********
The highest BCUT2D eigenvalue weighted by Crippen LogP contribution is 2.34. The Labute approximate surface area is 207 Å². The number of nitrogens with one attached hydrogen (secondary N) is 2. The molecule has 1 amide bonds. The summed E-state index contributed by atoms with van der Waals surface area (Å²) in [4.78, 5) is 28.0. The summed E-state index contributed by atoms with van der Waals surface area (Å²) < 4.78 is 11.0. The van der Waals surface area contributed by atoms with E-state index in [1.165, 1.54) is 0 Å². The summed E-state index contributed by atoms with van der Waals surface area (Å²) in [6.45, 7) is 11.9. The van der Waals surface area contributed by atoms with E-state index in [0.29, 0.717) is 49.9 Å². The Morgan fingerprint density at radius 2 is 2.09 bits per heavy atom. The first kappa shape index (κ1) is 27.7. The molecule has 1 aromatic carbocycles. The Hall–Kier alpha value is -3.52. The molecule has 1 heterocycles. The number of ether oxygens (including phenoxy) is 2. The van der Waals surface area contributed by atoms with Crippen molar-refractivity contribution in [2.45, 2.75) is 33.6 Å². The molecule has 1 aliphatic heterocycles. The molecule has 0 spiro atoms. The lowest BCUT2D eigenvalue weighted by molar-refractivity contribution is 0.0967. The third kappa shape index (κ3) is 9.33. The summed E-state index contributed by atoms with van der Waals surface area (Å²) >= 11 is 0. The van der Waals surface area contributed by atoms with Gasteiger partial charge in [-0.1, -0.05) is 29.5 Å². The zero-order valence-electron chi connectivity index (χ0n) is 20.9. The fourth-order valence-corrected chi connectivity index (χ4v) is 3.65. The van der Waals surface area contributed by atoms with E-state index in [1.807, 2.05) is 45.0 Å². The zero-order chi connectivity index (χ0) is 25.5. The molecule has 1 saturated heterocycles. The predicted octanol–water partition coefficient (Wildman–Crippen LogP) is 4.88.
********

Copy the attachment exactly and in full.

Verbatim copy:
The highest BCUT2D eigenvalue weighted by Crippen LogP contribution is 2.34. The Labute approximate surface area is 207 Å². The number of nitrogens with one attached hydrogen (secondary N) is 2. The molecule has 1 amide bonds. The summed E-state index contributed by atoms with van der Waals surface area (Å²) in [4.78, 5) is 28.0. The summed E-state index contributed by atoms with van der Waals surface area (Å²) < 4.78 is 11.0. The van der Waals surface area contributed by atoms with E-state index in [1.165, 1.54) is 0 Å². The summed E-state index contributed by atoms with van der Waals surface area (Å²) in [6.45, 7) is 11.9. The van der Waals surface area contributed by atoms with E-state index in [0.29, 0.717) is 49.9 Å². The Morgan fingerprint density at radius 2 is 2.09 bits per heavy atom. The first kappa shape index (κ1) is 27.7. The molecule has 1 aromatic carbocycles. The Hall–Kier alpha value is -3.52. The molecule has 1 heterocycles. The number of ether oxygens (including phenoxy) is 2. The van der Waals surface area contributed by atoms with Crippen molar-refractivity contribution in [2.45, 2.75) is 33.6 Å². The molecule has 1 aliphatic heterocycles. The molecule has 0 spiro atoms. The lowest BCUT2D eigenvalue weighted by molar-refractivity contribution is 0.0967. The third kappa shape index (κ3) is 9.33. The summed E-state index contributed by atoms with van der Waals surface area (Å²) >= 11 is 0. The van der Waals surface area contributed by atoms with Gasteiger partial charge in [-0.1, -0.05) is 29.5 Å². The zero-order valence-electron chi connectivity index (χ0n) is 20.9. The fourth-order valence-corrected chi connectivity index (χ4v) is 3.65. The van der Waals surface area contributed by atoms with E-state index in [1.807, 2.05) is 45.0 Å². The zero-order chi connectivity index (χ0) is 25.5. The molecule has 1 saturated heterocycles. The predicted octanol–water partition coefficient (Wildman–Crippen LogP) is 4.88.